Yesterday I made a family meal shut-out. There were no leftovers. I was worried Dad wouldn’t like the cabbage slaw and that Mom would think the pork was undercooked (she prefers her meat extra-dry). I stressed about whether or not I should add rice or some sort of grain to the meal and if the resting pork would get too cold while I cooked the side dishes. I painfully watched spurts of oil fly off the pan as I seared the meat and anticipated the considerable cleaning effort to follow. As Dad jammed away in the next room (Love Shack) and Mom picked out the wine (a disappointing Cotes de Provence), I nervously set out the meal and shouted over Dad’s Fender, “Dinner!”
The troops dutifully marched in and filled their plates with the bright purple and orange slaw, slick with a sweet and smoky dressing. They each slapped a burnished pork cutlet on the heap of vegetables and scattered chopped cashews over the final product. They dug in. “I’m going to eat all of this,” predicted Mom. A few agonizing seconds passed before I got Dad’s reaction: “Yumbonie, Sam.”
While cooking dinner is the best part of my day, it is often the most stressful. The pressure of providing sustenance to three adults from different generations with different tastes can be overwhelming, even though I willingly make this my mission. I’m not here to offer advice on how to make dinnertime less taxing, I’m simply acknowledging the fact that it always is, every night, and that’s okay. Many people will tell you not to worry about cooking dinner because if you’re cooking for friends or family, they will love whatever you serve them! They will be grateful just for your effort! Well, I don’t know about you, but I wouldn’t be too happy with someone serving me a crappy meal when I could just make it myself.
Serving food to capable adults is a challenge that tests your ability to please specific palates and create dishes that people are actually grateful to be served. It’s about creating a special experience out of something mundane, and elevating people’s daily routines. It’s a challenge well worth the effort. Dinner is like a performance; acting on stage in front of an audience will always be stressful, but if you succeed in entertaining the crowd, you’re left with an amalgam of pride, compassion, and satisfaction. That feeling is just enough to inspire me to cook dinner again tomorrow, and the next night. See you there?
Pork Cutlets with Spicy Slaw
What you need
- 4 pork chops, cut in half to make 1/2 inch thick cutlets
- 4 teaspoons granulated garlic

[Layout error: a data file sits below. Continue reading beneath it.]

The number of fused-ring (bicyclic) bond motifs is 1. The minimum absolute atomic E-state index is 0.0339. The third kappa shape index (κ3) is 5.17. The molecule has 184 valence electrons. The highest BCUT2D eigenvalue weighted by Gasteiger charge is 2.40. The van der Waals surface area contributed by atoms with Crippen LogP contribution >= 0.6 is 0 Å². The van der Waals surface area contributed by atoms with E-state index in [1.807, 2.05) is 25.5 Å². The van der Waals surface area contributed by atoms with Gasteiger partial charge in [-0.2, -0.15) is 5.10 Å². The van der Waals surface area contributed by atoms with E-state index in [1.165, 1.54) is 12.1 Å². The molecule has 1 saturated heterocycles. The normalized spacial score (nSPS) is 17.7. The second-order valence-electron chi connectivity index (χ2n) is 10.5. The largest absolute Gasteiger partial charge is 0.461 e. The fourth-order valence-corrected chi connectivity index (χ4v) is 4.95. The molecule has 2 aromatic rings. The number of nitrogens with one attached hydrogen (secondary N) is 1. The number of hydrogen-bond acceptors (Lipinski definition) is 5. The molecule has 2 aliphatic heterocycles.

- 4 tablespoons ketchup
- 4 tablespoons unseasoned rice vinegar
- 4 teaspoons reduced-sodium soy sauce
- 4 teaspoons Worcestershire sauce
- 1 teaspoon crushed red pepper flakes
- 1 teaspoon toasted sesame oil
- ½ medium head purple cabbage
- 1 medium carrot
- ½ cup fresh cilantro or parsley (Mom and Dad can’t stand cilantro)
- ½ cup roasted cashews, chopped
What you do
-If you have extra time and a good playlist, place the pork between 2 sheets of plastic wrap and pound out to even thickness. This will help them cook more evenly. I do not usually do this and end up with some meat overcooked but Mom and Dad do not care. This step is only necessary if you’re out to please higher standards.
-Mix the granulated garlic, ketchup, vinegar, soy sauce, Worcestershire sauce, and crushed red pepper flakes in a large bowl (big enough to fit all of the cabbage). Transfer 2-3 tablespoons of the dressing to a small bowl and lightly brush it onto the pork (take out more dressing if you’re making more pork, and just add some more of each of all the dressing ingredients to the bowl. You get to decide how much dressing you want on the cabbage.
-Thinly slice the cabbage and shred the carrot (or use the shredding blade on your food processor, that’s what I do) and place in the large bowl with the remaining dressing. Add the cilantro/parsley, 1 tablespoon canola oil, and the sesame oil and toss to combine.
-Heat 1 TB canola oil in pan over medium heat.
-Cook the pork until just cooked through, about 2-3 minutes per side. I start off with 3 minutes on one side and reduce to 2 for the second side if I think it’s cooking too quickly. I like my pork on the pinker side so I look for golden brown edges and a plush center (give it a poke). If you like it more cooked, you’re looking for a firmer center.
-Serve the cutlets with the slaw and scatter chopped cashews over everything.